Available on Itunes and Google Play, SpeakingPal is an app that consists of video scenarios such as asking for directions, searching a book at the library or asking for information at the bank. When you begin a scenario, a virtual speaker will act, for example, as the cashier of a bank. He will ask you questions about your bank account and you will have to respond with one of the provided answers on the screen. Every answer will be analysed and an evaluation with a color-coded bar will be given (ex : green means that the pronunciation was very good, yellow means that it was average and red means that you have work to do). The sentences that didn’t go very well can be done again and you’ll also see which words were well pronounced and which not. There is even a native speaker on the screen who can show you the perfect pronunciation. The average length for a scenario is about 2 minutes. So, as you see, the app will improve the student’s skills because he will practice, but also because he’ll receive feedback. Image

The Usa Today said about the app that “because it’s free to try, SpeakingPal is an ideal download for those who’d like to practice speaking English in real-world scenarios and receive immediate feedback. If you can get past the cheesy humor, this app should help those wishing to improve their English-speaking skills via their tablet or smartphone.” As a future teacher, I can already see myself in a classroom or a computer lab, asking my students to open the app and do different scenarios. It will help them to improve their pronunciation faster because they will directly see on the screen which words are difficult for them and how they can improve their pronunciation (by following the native speaker on the screen). It will also show them real-life situations in which they will have to speak English throughout their lives. It is true that, in a perfect world, I would sit with every single students and listen carefully to the way they pronounce the “ed” at the end of the past of regular verbs or how they say “hippopotamus”, but since cloning is not available yet and I still have 25 student in front of me, I need to find another way to teach my material and it is one of those. Furthermore, the app seems to work pretty well in loudly places such as a classroom like you can see in this video. So, once again, it will be easy to adapt it in a classroom where everybody talks at the same time.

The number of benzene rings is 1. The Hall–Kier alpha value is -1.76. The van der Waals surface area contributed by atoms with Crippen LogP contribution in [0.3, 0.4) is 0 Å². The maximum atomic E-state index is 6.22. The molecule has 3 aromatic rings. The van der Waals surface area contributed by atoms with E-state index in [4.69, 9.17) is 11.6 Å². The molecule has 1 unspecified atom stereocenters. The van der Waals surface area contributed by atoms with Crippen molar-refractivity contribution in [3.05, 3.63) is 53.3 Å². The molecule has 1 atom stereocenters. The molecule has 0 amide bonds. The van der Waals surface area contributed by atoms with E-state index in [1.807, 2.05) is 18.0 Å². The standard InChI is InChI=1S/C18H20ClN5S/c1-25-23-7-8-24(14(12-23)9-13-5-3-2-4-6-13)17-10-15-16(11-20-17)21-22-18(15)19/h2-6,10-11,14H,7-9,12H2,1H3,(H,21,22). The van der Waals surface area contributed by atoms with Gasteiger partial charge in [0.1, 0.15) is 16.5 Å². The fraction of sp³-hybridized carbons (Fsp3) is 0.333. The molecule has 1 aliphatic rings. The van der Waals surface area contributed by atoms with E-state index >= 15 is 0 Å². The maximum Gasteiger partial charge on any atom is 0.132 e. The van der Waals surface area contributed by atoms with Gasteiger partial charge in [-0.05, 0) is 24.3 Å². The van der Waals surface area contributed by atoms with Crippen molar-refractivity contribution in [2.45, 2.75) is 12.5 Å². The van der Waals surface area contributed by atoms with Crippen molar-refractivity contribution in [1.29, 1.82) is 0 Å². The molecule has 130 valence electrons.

Like I said, I really think that it is a very good app, but it is not a perfect solution. Right now, I don’t know if I’ll have a job in private school in which the students have more costly material or in a public school in which I’ll be confronted to some poorer students who barely have a pencil and an eraser. Using SpeakingPal will require a tablet such as an Ipad or a Nexus 7, so the type of school that I will teach in will influence greatly the possibility to use it or not. However, if it is possible, the use of Ipad or any tablet can be very interesting if well controlled. We need to make sure that, as a teacher our students will go on the right app and not on Candy Crush or Angry Birds. The use of Ipads, for example, will catch their attention more than a piece of paper. They will pay more attention to what we are trying to teach them. Ashley Wainwright, a writer for SecurEdge Blog, adds on the effect of Ipad in the classroom that “teachers can reinforce what is being taught with the iPads allowing student to practice certain skills at their own level and pace.” Every student will be able to learn at his own rhythm and it will lower their anxiety to make mistakes.